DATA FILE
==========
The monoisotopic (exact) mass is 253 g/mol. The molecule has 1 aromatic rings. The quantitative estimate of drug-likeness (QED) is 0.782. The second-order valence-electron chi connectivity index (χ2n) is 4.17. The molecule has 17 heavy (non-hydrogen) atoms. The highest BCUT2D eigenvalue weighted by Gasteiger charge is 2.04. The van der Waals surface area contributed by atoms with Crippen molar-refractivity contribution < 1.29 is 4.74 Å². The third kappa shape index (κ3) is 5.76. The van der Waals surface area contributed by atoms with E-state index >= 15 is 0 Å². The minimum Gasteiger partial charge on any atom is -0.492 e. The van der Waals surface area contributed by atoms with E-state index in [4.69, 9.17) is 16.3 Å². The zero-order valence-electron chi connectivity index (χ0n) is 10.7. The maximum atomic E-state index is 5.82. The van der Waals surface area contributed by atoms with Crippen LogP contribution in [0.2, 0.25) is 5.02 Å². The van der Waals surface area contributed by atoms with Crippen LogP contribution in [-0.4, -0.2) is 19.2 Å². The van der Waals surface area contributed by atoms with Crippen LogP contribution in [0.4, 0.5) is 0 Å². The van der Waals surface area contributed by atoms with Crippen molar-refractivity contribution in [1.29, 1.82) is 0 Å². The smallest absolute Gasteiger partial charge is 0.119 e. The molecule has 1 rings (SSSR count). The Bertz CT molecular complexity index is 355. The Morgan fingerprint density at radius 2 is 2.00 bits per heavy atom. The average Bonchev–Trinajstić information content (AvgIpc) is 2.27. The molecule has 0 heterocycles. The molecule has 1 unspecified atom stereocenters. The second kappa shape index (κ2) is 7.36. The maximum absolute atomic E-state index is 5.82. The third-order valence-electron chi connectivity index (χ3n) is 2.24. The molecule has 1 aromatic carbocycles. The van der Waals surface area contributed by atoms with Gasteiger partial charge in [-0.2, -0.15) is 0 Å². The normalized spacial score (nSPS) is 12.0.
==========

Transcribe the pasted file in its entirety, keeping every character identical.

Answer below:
The monoisotopic (exact) mass is 253 g/mol. The molecule has 1 aromatic rings. The quantitative estimate of drug-likeness (QED) is 0.782. The second-order valence-electron chi connectivity index (χ2n) is 4.17. The molecule has 17 heavy (non-hydrogen) atoms. The highest BCUT2D eigenvalue weighted by Gasteiger charge is 2.04. The van der Waals surface area contributed by atoms with Crippen molar-refractivity contribution < 1.29 is 4.74 Å². The third kappa shape index (κ3) is 5.76. The van der Waals surface area contributed by atoms with E-state index >= 15 is 0 Å². The minimum Gasteiger partial charge on any atom is -0.492 e. The van der Waals surface area contributed by atoms with E-state index in [4.69, 9.17) is 16.3 Å². The zero-order valence-electron chi connectivity index (χ0n) is 10.7. The maximum atomic E-state index is 5.82. The van der Waals surface area contributed by atoms with Crippen LogP contribution in [0.2, 0.25) is 5.02 Å². The van der Waals surface area contributed by atoms with Crippen LogP contribution in [-0.4, -0.2) is 19.2 Å². The van der Waals surface area contributed by atoms with Crippen LogP contribution in [0.4, 0.5) is 0 Å². The van der Waals surface area contributed by atoms with Crippen molar-refractivity contribution in [1.29, 1.82) is 0 Å². The smallest absolute Gasteiger partial charge is 0.119 e. The molecule has 1 rings (SSSR count). The Bertz CT molecular complexity index is 355. The Morgan fingerprint density at radius 2 is 2.00 bits per heavy atom. The average Bonchev–Trinajstić information content (AvgIpc) is 2.27. The molecule has 0 heterocycles. The molecule has 1 unspecified atom stereocenters. The second kappa shape index (κ2) is 7.36. The maximum absolute atomic E-state index is 5.82. The third-order valence-electron chi connectivity index (χ3n) is 2.24. The molecule has 1 aromatic carbocycles. The van der Waals surface area contributed by atoms with Gasteiger partial charge in [-0.2, -0.15) is 0 Å². The normalized spacial score (nSPS) is 12.0.